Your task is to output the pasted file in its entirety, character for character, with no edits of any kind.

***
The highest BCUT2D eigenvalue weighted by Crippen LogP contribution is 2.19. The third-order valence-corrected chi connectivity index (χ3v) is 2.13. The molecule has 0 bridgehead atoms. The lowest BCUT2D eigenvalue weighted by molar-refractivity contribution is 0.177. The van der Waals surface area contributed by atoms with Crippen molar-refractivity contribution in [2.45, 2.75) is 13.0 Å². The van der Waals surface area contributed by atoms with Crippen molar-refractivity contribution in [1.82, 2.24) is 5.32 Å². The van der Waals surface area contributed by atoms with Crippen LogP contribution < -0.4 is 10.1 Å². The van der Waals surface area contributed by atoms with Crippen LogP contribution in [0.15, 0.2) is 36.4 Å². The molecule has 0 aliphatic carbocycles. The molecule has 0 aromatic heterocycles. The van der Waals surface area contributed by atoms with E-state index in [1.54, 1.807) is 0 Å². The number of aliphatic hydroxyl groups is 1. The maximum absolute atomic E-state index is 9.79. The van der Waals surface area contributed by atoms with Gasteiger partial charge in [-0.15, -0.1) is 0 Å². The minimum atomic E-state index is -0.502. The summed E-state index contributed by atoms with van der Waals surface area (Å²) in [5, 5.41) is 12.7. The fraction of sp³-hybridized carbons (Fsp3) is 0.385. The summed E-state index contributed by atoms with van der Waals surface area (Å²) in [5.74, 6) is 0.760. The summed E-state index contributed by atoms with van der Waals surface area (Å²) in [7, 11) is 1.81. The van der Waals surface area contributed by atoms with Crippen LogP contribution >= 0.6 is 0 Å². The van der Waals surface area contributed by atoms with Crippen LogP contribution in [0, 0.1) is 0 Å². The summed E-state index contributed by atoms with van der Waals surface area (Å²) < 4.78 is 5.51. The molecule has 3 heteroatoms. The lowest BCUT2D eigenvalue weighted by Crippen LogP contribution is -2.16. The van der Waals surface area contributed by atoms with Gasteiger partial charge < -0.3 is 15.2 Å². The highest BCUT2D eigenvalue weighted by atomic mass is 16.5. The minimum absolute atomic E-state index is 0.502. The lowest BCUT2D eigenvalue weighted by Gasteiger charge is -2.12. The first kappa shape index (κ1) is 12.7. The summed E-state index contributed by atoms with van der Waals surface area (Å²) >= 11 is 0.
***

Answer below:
The highest BCUT2D eigenvalue weighted by Crippen LogP contribution is 2.19. The third-order valence-corrected chi connectivity index (χ3v) is 2.13. The molecule has 0 bridgehead atoms. The lowest BCUT2D eigenvalue weighted by molar-refractivity contribution is 0.177. The van der Waals surface area contributed by atoms with Crippen molar-refractivity contribution in [2.45, 2.75) is 13.0 Å². The van der Waals surface area contributed by atoms with Crippen molar-refractivity contribution in [1.82, 2.24) is 5.32 Å². The van der Waals surface area contributed by atoms with Crippen LogP contribution < -0.4 is 10.1 Å². The van der Waals surface area contributed by atoms with Crippen LogP contribution in [0.15, 0.2) is 36.4 Å². The molecule has 0 aliphatic carbocycles. The molecule has 0 aromatic heterocycles. The van der Waals surface area contributed by atoms with E-state index in [1.54, 1.807) is 0 Å². The number of aliphatic hydroxyl groups is 1. The maximum absolute atomic E-state index is 9.79. The van der Waals surface area contributed by atoms with Gasteiger partial charge in [-0.15, -0.1) is 0 Å². The minimum atomic E-state index is -0.502. The summed E-state index contributed by atoms with van der Waals surface area (Å²) in [5, 5.41) is 12.7. The fraction of sp³-hybridized carbons (Fsp3) is 0.385. The summed E-state index contributed by atoms with van der Waals surface area (Å²) in [5.74, 6) is 0.760. The summed E-state index contributed by atoms with van der Waals surface area (Å²) in [7, 11) is 1.81. The van der Waals surface area contributed by atoms with Crippen LogP contribution >= 0.6 is 0 Å². The van der Waals surface area contributed by atoms with Crippen LogP contribution in [0, 0.1) is 0 Å². The summed E-state index contributed by atoms with van der Waals surface area (Å²) < 4.78 is 5.51. The molecule has 3 heteroatoms. The lowest BCUT2D eigenvalue weighted by Crippen LogP contribution is -2.16. The van der Waals surface area contributed by atoms with Gasteiger partial charge < -0.3 is 15.2 Å². The highest BCUT2D eigenvalue weighted by atomic mass is 16.5. The minimum absolute atomic E-state index is 0.502. The lowest BCUT2D eigenvalue weighted by Gasteiger charge is -2.12. The first kappa shape index (κ1) is 12.7. The summed E-state index contributed by atoms with van der Waals surface area (Å²) >= 11 is 0.